ANS is committed to advancing, fostering, and promoting the development and application of nuclear sciences and technologies to benefit society.
Explore the many uses for nuclear science and its impact on energy, the environment, healthcare, food, and more.
Isotopes & Radiation
Members are devoted to applying nuclear science and engineering technologies involving isotopes, radiation applications, and associated equipment in scientific research, development, and industrial processes. Their interests lie primarily in education, industrial uses, biology, medicine, and health physics. Division committees include Analytical Applications of Isotopes and Radiation, Biology and Medicine, Radiation Applications, Radiation Sources and Detection, and Thermal Power Sources.
2021 Student Conference
April 8–10, 2021
North Carolina State University|Raleigh Marriott City Center
The Standards Committee is responsible for the development and maintenance of voluntary consensus standards that address the design, analysis, and operation of components, systems, and facilities related to the application of nuclear science and technology. Find out What’s New, check out the Standards Store, or Get Involved today!
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Nuclear Science and Engineering
Fusion Science and Technology
A day in the life of the nuclear community
The November issue of Nuclear News is focused on the individuals who make up our nuclear community.
We invited a small group of those individuals to tell us about their day-to-day work in some of the many occupations and applications of nuclear science and technology, and they responded generously. They were ready to tell us about the part they play, together with colleagues and team members, in supplying clean energy, advancing technology, protecting safety and health, and exploring fundamental science.
In these pages, we see a community that can celebrate both those workdays that record progress moving at a steady pace and the exceptional days when a goal is reached, a briefing is delivered, a contract goes through, a discovery is made, or an unforeseen challenge is overcome.
The Nuclear News staff hopes that you enjoy meeting these members of our community—or maybe get reacquainted with friends—through their words and photos.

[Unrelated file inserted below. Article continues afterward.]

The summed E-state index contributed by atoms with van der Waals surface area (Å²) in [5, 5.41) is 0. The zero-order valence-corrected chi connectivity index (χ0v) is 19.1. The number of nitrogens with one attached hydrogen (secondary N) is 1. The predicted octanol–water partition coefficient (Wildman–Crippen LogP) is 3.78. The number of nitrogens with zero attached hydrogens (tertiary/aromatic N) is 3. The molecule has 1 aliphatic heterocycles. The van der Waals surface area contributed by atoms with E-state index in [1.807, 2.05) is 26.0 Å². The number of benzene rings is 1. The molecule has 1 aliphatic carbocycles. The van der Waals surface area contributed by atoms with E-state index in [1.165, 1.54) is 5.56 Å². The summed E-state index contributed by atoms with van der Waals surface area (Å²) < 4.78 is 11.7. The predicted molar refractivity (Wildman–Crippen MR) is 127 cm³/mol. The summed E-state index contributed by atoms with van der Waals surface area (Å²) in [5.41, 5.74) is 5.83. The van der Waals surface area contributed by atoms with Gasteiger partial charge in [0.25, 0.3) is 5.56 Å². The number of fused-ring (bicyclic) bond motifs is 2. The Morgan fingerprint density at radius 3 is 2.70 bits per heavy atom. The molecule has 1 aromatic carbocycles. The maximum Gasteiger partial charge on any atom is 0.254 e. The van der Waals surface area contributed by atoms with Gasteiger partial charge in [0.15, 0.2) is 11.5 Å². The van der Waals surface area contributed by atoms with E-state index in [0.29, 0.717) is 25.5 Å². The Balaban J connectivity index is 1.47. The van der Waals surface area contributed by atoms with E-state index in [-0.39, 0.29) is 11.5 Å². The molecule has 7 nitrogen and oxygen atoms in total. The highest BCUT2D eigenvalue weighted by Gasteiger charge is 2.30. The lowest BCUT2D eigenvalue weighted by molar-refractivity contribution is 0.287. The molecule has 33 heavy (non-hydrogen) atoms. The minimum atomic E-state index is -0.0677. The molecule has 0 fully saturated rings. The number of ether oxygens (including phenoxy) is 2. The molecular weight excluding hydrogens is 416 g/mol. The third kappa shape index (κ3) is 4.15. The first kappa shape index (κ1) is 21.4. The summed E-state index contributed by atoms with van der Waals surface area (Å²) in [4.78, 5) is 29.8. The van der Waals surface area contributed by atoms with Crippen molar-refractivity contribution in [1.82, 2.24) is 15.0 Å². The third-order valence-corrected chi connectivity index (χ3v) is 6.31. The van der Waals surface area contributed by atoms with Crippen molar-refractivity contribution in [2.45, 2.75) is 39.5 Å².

Joseph R. Petrella, Jr., Michael J. D’Agostino, Mark Cropper, Jessica Guttenfelder
Fusion Science and Technology | Volume 75 | Number 8 | November 2019 | Pages 810-814
Technical Paper | dx.doi.org/10.1080/15361055.2019.1622989
Articles are hosted by Taylor and Francis Online.
An electrical insulation web winding and optical inspection system has been developed to provide semiautomatic material handling and machine vision inspection of composite electromagnet coil insulation materials. Composite electrical insulation for electromagnet conductor insulation typically comprises a nonconductive woven filler (typically S-Glass), nonconductive film (typically Kapton®), and fixating resin. Prior to the subject system, the stock woven filler and film used to assemble the composite structure were inspected manually for dimensional and foreign matter presence, which did not provide 100% inspection. The subject system features a web handling reel-to-reel transfer mechanism that includes an open-loop web positional alignment device to maintain the web centerline position. A machine vision system is used to optically inspect passing web materials for dimensional defects and foreign materials. This system is capable of inspection of single web woven filler material and/or colaminated woven filler material and nonconductive film. A detected defect automatically terminates web movement, generates an alarm, and records images of the defects on a media storage device. Prototype material inspections performed by the subject machine on approximately 21 567 m (70 759 ft) of material detected 174 pieces of debris.